The government of Spain had issued an arrest warrant and application for extradition in respect of Pinochet Ugarte for his alleged crimes whilst president of Chile. He was arrested in England. He pleaded that he had immunity from prosecution.
Held: A head of state’s immunity from prosecution extends only to official acts performed in exercise of his state functions. Acts of torture and taking of hostages cannot be part of that head of state function despite being undertaken with the state authority. ‘We apply customary international law as part of the common law, and we give effect to our international obligations so far as they are incorporated in our statute law; but we are not an international court. For an English court to investigate and pronounce on the validity of the amnesty in Chile would be to assert jurisdiction over the internal affairs of that state at the very time when the Supreme Court in Chile is itself performing the same task. In my view this is a case in which, even if there were no valid claim to sovereign immunity, as I think there is, we should exercise judicial restraint by declining jurisdiction.’
Lord Slynn of Hadley, Lord Lloyd of Berwick, Lord Nicholls of Birkenhead, Lord Steyn, Lord Hoffmann
Times 26-Nov-1998,  UKHL 41,  3 WLR 1456,  1 AC 61,  4 All ER 897
House of Lords, Bailii
Extradition Act 1989 8(1), State Immunity Act 1978, Criminal Justice Act 1988 134, Taking of Hostages Act 1982
England and Wales
Appealed from – Augusto Pinochet Ugarte and In the Matter of an Application for Leave To Move for Judicial Review Regina v Evans (Metropolitan Stipendiary Magistrate) Admn 28-Oct-1998
A provisional warrant had been issued by a magistrate for the arrest of the former president of Chile when visting London. The arrest had been in response to an extradition request from a judge in Spain and related to allegations of criminal acts by . .
Cited – Duke of Brunswick v The King of Hanover HL 31-Jul-1948
The Duke claimed that the King of Hanover had been involved in the removal of the Duke from his position as reigning Duke and in the maladministration of his estates.
Held: ‘A foreign Sovereign, coming into this country cannot be made . .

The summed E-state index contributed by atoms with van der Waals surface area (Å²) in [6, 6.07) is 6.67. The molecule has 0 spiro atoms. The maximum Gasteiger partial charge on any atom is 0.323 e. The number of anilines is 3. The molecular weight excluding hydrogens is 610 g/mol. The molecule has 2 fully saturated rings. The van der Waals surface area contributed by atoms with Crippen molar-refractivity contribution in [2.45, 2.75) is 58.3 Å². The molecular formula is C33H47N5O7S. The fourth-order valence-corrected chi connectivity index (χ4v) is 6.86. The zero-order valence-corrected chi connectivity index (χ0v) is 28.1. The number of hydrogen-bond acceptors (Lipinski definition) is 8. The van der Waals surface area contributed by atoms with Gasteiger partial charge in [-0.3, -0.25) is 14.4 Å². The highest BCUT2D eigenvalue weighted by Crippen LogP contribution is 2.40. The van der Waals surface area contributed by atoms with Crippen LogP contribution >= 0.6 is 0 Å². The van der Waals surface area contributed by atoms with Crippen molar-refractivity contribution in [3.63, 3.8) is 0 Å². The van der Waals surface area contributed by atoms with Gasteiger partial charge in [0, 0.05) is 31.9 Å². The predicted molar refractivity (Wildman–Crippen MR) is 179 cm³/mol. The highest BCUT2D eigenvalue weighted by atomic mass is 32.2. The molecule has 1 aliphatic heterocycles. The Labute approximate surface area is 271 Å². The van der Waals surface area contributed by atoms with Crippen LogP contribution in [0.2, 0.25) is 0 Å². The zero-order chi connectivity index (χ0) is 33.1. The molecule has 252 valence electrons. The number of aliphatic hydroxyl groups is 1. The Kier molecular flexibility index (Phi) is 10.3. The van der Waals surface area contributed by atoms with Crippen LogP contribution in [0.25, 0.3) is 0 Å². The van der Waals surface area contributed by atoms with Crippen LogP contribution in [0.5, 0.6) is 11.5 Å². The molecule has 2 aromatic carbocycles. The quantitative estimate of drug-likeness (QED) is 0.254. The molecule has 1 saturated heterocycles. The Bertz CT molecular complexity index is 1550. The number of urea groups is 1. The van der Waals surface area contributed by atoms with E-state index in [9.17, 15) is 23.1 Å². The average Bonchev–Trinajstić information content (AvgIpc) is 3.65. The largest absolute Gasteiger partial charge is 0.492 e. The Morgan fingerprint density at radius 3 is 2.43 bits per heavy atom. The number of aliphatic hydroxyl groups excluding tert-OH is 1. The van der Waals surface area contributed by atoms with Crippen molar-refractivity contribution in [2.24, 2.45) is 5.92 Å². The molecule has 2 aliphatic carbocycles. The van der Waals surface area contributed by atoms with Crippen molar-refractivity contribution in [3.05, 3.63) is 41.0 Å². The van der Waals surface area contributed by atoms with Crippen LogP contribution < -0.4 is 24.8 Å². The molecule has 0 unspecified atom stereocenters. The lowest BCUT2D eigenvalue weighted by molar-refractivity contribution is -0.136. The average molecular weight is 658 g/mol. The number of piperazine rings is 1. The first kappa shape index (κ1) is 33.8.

Cited – Buttes Gas and Oil Co v Hammer (No 3) HL 1981
In a defamation action, issues arose as to two conflicting oil concessions which neighbouring states in the Arabian Gulf had granted over their territorial and offshore waters. The foreign relations of the United Kingdom and Iran were also involved . .
Cited – Hatch v Baez 1876
(United States) The plaintiff claimed that he had suffered injuries in the Dominican Republic as a result of acts done by the defendant in his official capacity of President of that Republic. The Court accepted that because the defendant was in New . .
Cited – Playa Larga (Owners of Cargo Lately Laden on Board) v I Congresso del Partido (Owners) HL 1983
The concept of absolute immunity for a Sovereign adopts a theory of restrictive immunity in so far as it concerns the activities of a State engaging in trade: (Lord Wilberforce) ‘It was argued by the [appellants] that even if the Republic of Cuba . .
Cited – Trendtex Trading Corporation v Central Bank of Nigeria CA 1977
The court considered the developing international jurisdiction over commercial activities of state bodies which might enjoy state immunity, and sought to ascertain whether or not the Central Bank of Nigeria was entitled to immunity from suit.
Cited – Al-Adsani v Government of Kuwait and Others (No 2) CA 29-Mar-1996
The claimant alleged that he had suffered torture in a security prison in Kuwait, and he obtained leave to serve out of the jurisdiction on the Government of Kuwait, and on three individuals, one of whom at least was served, on the ground that he . .
Cited – Alcom Ltd v Republic of Colombia HL 1984
A bank account used to cover the day-to-day expenses of an Embassy, clearly served sovereign purposes and therefore was immune from enforcement measures. The Act of 1978 must be read against the background of customary international law current in . .
Cited – Jones v Ministry of Interior for the Kingdom of Saudi Arabia and others HL 14-Jun-2006
The claimants said that they had been tortured by Saudi police when arrested on false charges. They sought damages, and appealed against an order denying jurisdiction over the defendants. They said that the allegation of torture allowed an exception . .
These lists may be incomplete.
Updated: 06 March 2021; Ref: scu.135004